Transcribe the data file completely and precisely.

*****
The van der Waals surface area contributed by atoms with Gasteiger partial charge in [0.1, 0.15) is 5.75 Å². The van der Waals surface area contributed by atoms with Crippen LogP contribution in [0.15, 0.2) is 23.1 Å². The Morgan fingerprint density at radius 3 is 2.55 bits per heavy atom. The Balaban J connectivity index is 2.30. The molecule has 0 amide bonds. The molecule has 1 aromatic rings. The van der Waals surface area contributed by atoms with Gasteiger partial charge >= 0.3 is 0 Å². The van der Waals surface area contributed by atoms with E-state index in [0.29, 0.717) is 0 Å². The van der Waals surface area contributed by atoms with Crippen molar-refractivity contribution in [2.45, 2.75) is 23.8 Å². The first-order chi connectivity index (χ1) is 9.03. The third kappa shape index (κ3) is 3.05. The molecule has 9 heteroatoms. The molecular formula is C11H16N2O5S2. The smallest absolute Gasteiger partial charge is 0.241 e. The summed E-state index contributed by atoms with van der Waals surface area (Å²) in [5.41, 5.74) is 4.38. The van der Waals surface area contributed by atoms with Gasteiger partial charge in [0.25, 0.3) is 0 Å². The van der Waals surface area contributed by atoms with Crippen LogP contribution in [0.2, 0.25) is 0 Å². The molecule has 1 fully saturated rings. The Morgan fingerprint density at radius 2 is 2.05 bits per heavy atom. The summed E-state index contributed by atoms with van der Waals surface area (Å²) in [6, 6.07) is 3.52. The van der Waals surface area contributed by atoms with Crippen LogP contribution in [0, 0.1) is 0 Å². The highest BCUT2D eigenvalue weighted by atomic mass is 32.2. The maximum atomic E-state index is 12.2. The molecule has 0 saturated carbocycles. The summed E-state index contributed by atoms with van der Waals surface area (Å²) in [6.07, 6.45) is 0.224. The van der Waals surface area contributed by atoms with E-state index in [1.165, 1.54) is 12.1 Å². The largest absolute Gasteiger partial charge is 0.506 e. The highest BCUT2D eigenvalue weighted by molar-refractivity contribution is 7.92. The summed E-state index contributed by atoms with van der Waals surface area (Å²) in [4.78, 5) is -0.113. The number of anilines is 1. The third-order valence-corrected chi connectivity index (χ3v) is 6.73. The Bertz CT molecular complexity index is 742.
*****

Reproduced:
The van der Waals surface area contributed by atoms with Gasteiger partial charge in [0.1, 0.15) is 5.75 Å². The van der Waals surface area contributed by atoms with Crippen LogP contribution in [0.15, 0.2) is 23.1 Å². The Morgan fingerprint density at radius 3 is 2.55 bits per heavy atom. The Balaban J connectivity index is 2.30. The molecule has 0 amide bonds. The molecule has 1 aromatic rings. The van der Waals surface area contributed by atoms with Gasteiger partial charge >= 0.3 is 0 Å². The van der Waals surface area contributed by atoms with E-state index in [0.29, 0.717) is 0 Å². The van der Waals surface area contributed by atoms with Crippen molar-refractivity contribution in [2.45, 2.75) is 23.8 Å². The first-order chi connectivity index (χ1) is 9.03. The third kappa shape index (κ3) is 3.05. The molecule has 9 heteroatoms. The molecular formula is C11H16N2O5S2. The smallest absolute Gasteiger partial charge is 0.241 e. The summed E-state index contributed by atoms with van der Waals surface area (Å²) in [5.41, 5.74) is 4.38. The van der Waals surface area contributed by atoms with Gasteiger partial charge in [0.25, 0.3) is 0 Å². The van der Waals surface area contributed by atoms with Crippen LogP contribution in [0.2, 0.25) is 0 Å². The molecule has 1 fully saturated rings. The Morgan fingerprint density at radius 2 is 2.05 bits per heavy atom. The summed E-state index contributed by atoms with van der Waals surface area (Å²) in [6, 6.07) is 3.52. The van der Waals surface area contributed by atoms with Crippen LogP contribution in [0, 0.1) is 0 Å². The highest BCUT2D eigenvalue weighted by atomic mass is 32.2. The maximum atomic E-state index is 12.2. The molecule has 0 saturated carbocycles. The summed E-state index contributed by atoms with van der Waals surface area (Å²) in [6.07, 6.45) is 0.224. The van der Waals surface area contributed by atoms with E-state index in [1.165, 1.54) is 12.1 Å². The largest absolute Gasteiger partial charge is 0.506 e. The highest BCUT2D eigenvalue weighted by molar-refractivity contribution is 7.92. The summed E-state index contributed by atoms with van der Waals surface area (Å²) in [4.78, 5) is -0.113. The number of anilines is 1. The third-order valence-corrected chi connectivity index (χ3v) is 6.73. The Bertz CT molecular complexity index is 742.